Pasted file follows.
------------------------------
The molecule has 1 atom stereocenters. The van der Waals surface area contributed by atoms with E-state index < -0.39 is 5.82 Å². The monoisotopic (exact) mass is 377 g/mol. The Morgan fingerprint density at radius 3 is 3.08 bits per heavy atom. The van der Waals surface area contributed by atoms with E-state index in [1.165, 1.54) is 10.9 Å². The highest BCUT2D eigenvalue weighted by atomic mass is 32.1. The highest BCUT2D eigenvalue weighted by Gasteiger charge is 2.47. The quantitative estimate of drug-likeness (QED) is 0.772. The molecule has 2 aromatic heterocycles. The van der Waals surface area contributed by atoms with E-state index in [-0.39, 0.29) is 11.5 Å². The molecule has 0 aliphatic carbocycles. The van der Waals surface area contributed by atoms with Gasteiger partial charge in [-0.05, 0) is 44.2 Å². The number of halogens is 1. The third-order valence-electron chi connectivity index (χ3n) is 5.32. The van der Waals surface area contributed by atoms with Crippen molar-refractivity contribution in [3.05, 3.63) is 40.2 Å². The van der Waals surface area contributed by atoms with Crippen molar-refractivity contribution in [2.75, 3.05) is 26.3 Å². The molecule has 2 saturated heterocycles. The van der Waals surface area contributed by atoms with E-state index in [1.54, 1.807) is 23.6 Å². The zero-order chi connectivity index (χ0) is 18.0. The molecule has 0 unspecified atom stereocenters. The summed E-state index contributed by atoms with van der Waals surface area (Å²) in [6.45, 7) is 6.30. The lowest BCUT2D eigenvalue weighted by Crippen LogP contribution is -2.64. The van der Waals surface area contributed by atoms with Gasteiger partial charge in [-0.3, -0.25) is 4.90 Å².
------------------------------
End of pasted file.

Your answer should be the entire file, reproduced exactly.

The molecule has 1 atom stereocenters. The van der Waals surface area contributed by atoms with E-state index < -0.39 is 5.82 Å². The monoisotopic (exact) mass is 377 g/mol. The Morgan fingerprint density at radius 3 is 3.08 bits per heavy atom. The van der Waals surface area contributed by atoms with E-state index in [1.165, 1.54) is 10.9 Å². The highest BCUT2D eigenvalue weighted by atomic mass is 32.1. The highest BCUT2D eigenvalue weighted by Gasteiger charge is 2.47. The quantitative estimate of drug-likeness (QED) is 0.772. The molecule has 2 aromatic heterocycles. The van der Waals surface area contributed by atoms with E-state index in [-0.39, 0.29) is 11.5 Å². The molecule has 0 aliphatic carbocycles. The van der Waals surface area contributed by atoms with Gasteiger partial charge in [-0.05, 0) is 44.2 Å². The number of halogens is 1. The third-order valence-electron chi connectivity index (χ3n) is 5.32. The van der Waals surface area contributed by atoms with Crippen molar-refractivity contribution in [3.05, 3.63) is 40.2 Å². The van der Waals surface area contributed by atoms with Crippen molar-refractivity contribution in [2.75, 3.05) is 26.3 Å². The molecule has 2 saturated heterocycles. The van der Waals surface area contributed by atoms with E-state index in [1.54, 1.807) is 23.6 Å². The zero-order chi connectivity index (χ0) is 18.0. The molecule has 0 unspecified atom stereocenters. The summed E-state index contributed by atoms with van der Waals surface area (Å²) in [6.45, 7) is 6.30. The lowest BCUT2D eigenvalue weighted by Crippen LogP contribution is -2.64. The van der Waals surface area contributed by atoms with Gasteiger partial charge in [-0.3, -0.25) is 4.90 Å².